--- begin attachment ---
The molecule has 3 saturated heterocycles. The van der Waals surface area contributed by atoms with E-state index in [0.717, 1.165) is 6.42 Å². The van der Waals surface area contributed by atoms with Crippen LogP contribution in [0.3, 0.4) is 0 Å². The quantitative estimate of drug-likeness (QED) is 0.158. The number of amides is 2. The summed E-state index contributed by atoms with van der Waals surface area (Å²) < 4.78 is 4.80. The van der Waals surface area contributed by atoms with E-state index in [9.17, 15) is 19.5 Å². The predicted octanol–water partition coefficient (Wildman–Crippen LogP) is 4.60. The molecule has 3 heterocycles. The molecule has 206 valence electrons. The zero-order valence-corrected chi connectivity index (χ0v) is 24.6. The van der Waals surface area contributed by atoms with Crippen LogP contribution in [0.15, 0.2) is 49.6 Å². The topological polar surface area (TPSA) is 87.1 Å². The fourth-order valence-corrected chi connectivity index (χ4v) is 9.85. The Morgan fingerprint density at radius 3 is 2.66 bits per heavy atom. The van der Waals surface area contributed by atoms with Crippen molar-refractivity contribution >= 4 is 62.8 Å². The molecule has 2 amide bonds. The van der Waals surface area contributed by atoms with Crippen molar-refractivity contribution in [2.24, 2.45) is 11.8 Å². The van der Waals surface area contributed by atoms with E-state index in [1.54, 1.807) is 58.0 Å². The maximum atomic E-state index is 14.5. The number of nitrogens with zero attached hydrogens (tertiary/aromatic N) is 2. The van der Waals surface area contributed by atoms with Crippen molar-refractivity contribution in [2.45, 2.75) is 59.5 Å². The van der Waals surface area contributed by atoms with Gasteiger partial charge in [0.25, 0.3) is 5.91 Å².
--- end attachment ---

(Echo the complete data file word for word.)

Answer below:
The molecule has 3 saturated heterocycles. The van der Waals surface area contributed by atoms with E-state index in [0.717, 1.165) is 6.42 Å². The van der Waals surface area contributed by atoms with Crippen LogP contribution in [0.3, 0.4) is 0 Å². The quantitative estimate of drug-likeness (QED) is 0.158. The number of amides is 2. The summed E-state index contributed by atoms with van der Waals surface area (Å²) < 4.78 is 4.80. The van der Waals surface area contributed by atoms with E-state index in [9.17, 15) is 19.5 Å². The predicted octanol–water partition coefficient (Wildman–Crippen LogP) is 4.60. The molecule has 3 heterocycles. The molecule has 206 valence electrons. The zero-order valence-corrected chi connectivity index (χ0v) is 24.6. The van der Waals surface area contributed by atoms with Crippen LogP contribution in [0.15, 0.2) is 49.6 Å². The topological polar surface area (TPSA) is 87.1 Å². The fourth-order valence-corrected chi connectivity index (χ4v) is 9.85. The Morgan fingerprint density at radius 3 is 2.66 bits per heavy atom. The van der Waals surface area contributed by atoms with Crippen molar-refractivity contribution >= 4 is 62.8 Å². The molecule has 2 amide bonds. The van der Waals surface area contributed by atoms with Crippen molar-refractivity contribution in [2.24, 2.45) is 11.8 Å². The van der Waals surface area contributed by atoms with E-state index in [1.54, 1.807) is 58.0 Å². The maximum atomic E-state index is 14.5. The number of nitrogens with zero attached hydrogens (tertiary/aromatic N) is 2. The van der Waals surface area contributed by atoms with Crippen molar-refractivity contribution in [2.45, 2.75) is 59.5 Å². The van der Waals surface area contributed by atoms with Gasteiger partial charge in [0.25, 0.3) is 5.91 Å².